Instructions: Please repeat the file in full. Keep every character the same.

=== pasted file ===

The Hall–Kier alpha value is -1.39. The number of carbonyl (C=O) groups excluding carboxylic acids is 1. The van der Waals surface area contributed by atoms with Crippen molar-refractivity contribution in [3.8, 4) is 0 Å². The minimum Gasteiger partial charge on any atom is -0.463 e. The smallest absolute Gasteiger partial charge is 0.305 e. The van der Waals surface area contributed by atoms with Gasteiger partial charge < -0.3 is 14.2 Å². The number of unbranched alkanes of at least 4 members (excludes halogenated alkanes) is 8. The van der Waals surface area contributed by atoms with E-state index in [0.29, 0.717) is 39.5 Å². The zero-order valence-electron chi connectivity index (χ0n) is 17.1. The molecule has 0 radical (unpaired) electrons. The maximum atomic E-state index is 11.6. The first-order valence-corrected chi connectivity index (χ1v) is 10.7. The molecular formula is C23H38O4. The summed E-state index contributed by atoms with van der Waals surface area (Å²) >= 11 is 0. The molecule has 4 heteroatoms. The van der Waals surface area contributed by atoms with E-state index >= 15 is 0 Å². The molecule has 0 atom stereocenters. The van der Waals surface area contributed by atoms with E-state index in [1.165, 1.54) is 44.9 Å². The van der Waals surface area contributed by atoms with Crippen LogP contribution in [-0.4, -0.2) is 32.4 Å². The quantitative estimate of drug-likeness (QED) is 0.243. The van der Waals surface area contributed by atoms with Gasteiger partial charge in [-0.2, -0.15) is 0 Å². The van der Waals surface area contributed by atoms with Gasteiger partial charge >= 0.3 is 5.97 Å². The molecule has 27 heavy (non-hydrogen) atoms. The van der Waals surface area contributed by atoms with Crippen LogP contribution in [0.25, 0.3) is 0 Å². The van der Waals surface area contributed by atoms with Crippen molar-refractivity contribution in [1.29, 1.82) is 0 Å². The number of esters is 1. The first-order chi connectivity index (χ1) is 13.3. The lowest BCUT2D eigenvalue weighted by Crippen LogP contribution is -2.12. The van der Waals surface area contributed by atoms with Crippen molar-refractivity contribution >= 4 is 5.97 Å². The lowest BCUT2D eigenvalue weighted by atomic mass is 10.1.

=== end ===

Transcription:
The Hall–Kier alpha value is -1.39. The number of carbonyl (C=O) groups excluding carboxylic acids is 1. The van der Waals surface area contributed by atoms with Crippen molar-refractivity contribution in [3.8, 4) is 0 Å². The minimum Gasteiger partial charge on any atom is -0.463 e. The smallest absolute Gasteiger partial charge is 0.305 e. The van der Waals surface area contributed by atoms with Gasteiger partial charge < -0.3 is 14.2 Å². The number of unbranched alkanes of at least 4 members (excludes halogenated alkanes) is 8. The van der Waals surface area contributed by atoms with E-state index in [0.29, 0.717) is 39.5 Å². The zero-order valence-electron chi connectivity index (χ0n) is 17.1. The molecule has 0 radical (unpaired) electrons. The maximum atomic E-state index is 11.6. The first-order valence-corrected chi connectivity index (χ1v) is 10.7. The molecular formula is C23H38O4. The summed E-state index contributed by atoms with van der Waals surface area (Å²) >= 11 is 0. The molecule has 4 heteroatoms. The van der Waals surface area contributed by atoms with E-state index >= 15 is 0 Å². The molecule has 0 atom stereocenters. The van der Waals surface area contributed by atoms with E-state index in [1.165, 1.54) is 44.9 Å². The van der Waals surface area contributed by atoms with Crippen LogP contribution in [-0.4, -0.2) is 32.4 Å². The quantitative estimate of drug-likeness (QED) is 0.243. The van der Waals surface area contributed by atoms with Gasteiger partial charge in [-0.2, -0.15) is 0 Å². The van der Waals surface area contributed by atoms with Gasteiger partial charge >= 0.3 is 5.97 Å². The molecule has 27 heavy (non-hydrogen) atoms. The van der Waals surface area contributed by atoms with Crippen LogP contribution in [0.25, 0.3) is 0 Å². The van der Waals surface area contributed by atoms with Crippen molar-refractivity contribution in [1.29, 1.82) is 0 Å². The number of esters is 1. The first-order chi connectivity index (χ1) is 13.3. The lowest BCUT2D eigenvalue weighted by Crippen LogP contribution is -2.12. The van der Waals surface area contributed by atoms with Crippen molar-refractivity contribution >= 4 is 5.97 Å². The lowest BCUT2D eigenvalue weighted by atomic mass is 10.1.